Harmonicas and COPD

We’re constantly encouraged to exercise despite the fact that we have difficulty doing so - with oxygen and without.

And sometimes it’s doubly discouraging because, as we all know at this point, our lungs are not going to get any better.


I don’t think any of us wants them to get any worse, and that’s the point of exercise.


We are presented with a multitude of breathing exercises - deep breathing, pursed lip breathing, coordinated breathing, diaphragmatic breathing - just for a few examples.

We are also encouraged to take advantage of pulmonary rehabilitation if it’s available to us.

I consider myself lucky because the rehab facility I attend will let you “join” as if it were a gym when your prescription period runs out. I pay $30.00 a month out of pocket for 2 sessions a week.

I believe myself to be fortunate for that.

But truth be told - I’m also bored! I never liked gyms. Didn’t like the feel, didn’t like the effort needed to do well and didn’t like the smell!

And while I spend as much time as I can on treadmills and stationary bicycles, I find them boring and, sometimes, I use that as an internal excuse not to go.

But there are alternatives or rather supplements that are quite beneficial - and Fun! Although maybe not for others who are within earshot.

Let me explain.

Last year, I read somewhere about the benefits to someone like me with COPD of finding and using the necessary breath to play a wind instrument - “a musical instrument in which sound is produced by the vibration of air, typically by the player blowing into the instrument.”

For us, “blowing into the instrument is the key phrase.”

Trumpet, tuba, sax, and trombone were given as examples. But then, way at the end of the article, in almost negligible print was - “harmonica!”

The harmonica?

I knew I was never going to have the patience to dedicate the time necessary to learn the trumpet, for example, but harmonica? I used to play in a rock & roll band in high school (100 years ago) and I played a little harmonica (very little and not very well).

At first, being Irish, I was thinking about the bagpipes - you need to continually blow into the “chanter.” But - I love my wife and my neighbors too much.

But the suggestion of a harmonica made much more sense to me.

It’s relatively inexpensive (The Guitar Center web site has something called a “Hohner Kids Clearly Colorful Harmonica Blue.” It’s about $5 bucks and for beginners, it’s perfectly fine).

It’s something you can carry around with you in your pocket, purse or knapsack.

It’s a lot quieter than a tuba!

The benefits of learning harmonica for COPD

In a recent article, I read about the benefits to COPD patients of learning harmonica. Dr. Mark Aronica, MD, a pulmonologist at the Cleveland Clinic in Ohio, says he’s “not surprised that patients are finding harmonica therapy helpful. The harmonica is one of the few instruments played by both breathing in and out,” Dr. Aronica says. “So, I imagine it has some benefit in teaching breathing control, which can help reduce COPD symptoms.”1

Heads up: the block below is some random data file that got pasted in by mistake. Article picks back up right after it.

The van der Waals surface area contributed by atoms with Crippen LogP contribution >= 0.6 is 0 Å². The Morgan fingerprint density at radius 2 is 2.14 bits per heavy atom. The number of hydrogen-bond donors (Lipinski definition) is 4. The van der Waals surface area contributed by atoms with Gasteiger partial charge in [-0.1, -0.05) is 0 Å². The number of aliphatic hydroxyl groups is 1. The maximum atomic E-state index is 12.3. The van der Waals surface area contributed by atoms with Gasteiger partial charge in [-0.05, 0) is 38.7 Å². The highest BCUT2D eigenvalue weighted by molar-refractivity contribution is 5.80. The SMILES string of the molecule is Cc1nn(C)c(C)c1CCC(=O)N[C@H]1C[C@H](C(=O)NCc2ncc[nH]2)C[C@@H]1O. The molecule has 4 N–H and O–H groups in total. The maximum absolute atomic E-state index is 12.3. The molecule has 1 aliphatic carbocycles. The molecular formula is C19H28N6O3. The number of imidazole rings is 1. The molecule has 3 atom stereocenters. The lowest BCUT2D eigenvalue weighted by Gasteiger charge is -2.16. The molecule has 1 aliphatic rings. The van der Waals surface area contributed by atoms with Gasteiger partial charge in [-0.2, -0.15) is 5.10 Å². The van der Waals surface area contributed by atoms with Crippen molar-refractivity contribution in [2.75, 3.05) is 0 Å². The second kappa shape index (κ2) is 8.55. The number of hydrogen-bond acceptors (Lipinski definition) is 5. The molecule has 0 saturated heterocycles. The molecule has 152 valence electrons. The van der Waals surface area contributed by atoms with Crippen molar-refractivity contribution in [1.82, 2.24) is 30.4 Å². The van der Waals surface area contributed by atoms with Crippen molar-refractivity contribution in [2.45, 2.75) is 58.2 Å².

The music therapist teaches a class of COPD patients the correct way to breathe to make notes and familiar songs. Therapists say playing harmonica exercises muscles needed to pull air in and push air out of the lungs. It also strengthens abdominal muscles for a better cough, helping patients clear the lungs. Researchers are measuring health benefits over a 12-week period.

Harmonicas for Health

At Baylor University Medical Center in Dallas, Texas, there is a program and study called “Harmonicas for Health.” A recent television broadcast from KSAT in Dallas interviewed COPD patients who participate in the program and seem to enjoy it quite a bit. Mary Hart, Project Manager and COPD Educator, is shown saying, “We are seeing significant improvement in muscle strength and the six-minute walk test. That’s how far they can walk in six minutes.”2

There are a variety of musical styles (blues, western, country) that are played on the harmonica.

Learning lessons available

If you search for “harmonica lessons” on YouTube you’ll come across a number of excellent instructors who have created videos giving terrific step-by-step lessons of learning. So, get out there and blow that “harp” (blues music slang for the harmonica). But - just don’t make the same mistake I made initially - I forgot to wait until everyone else had left the house before I started practicing!

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This article represents the opinions, thoughts, and experiences of the author; none of this content has been paid for by any advertiser. The COPD.net team does not recommend or endorse any products or treatments discussed herein. Learn more about how we maintain editorial integrity here.

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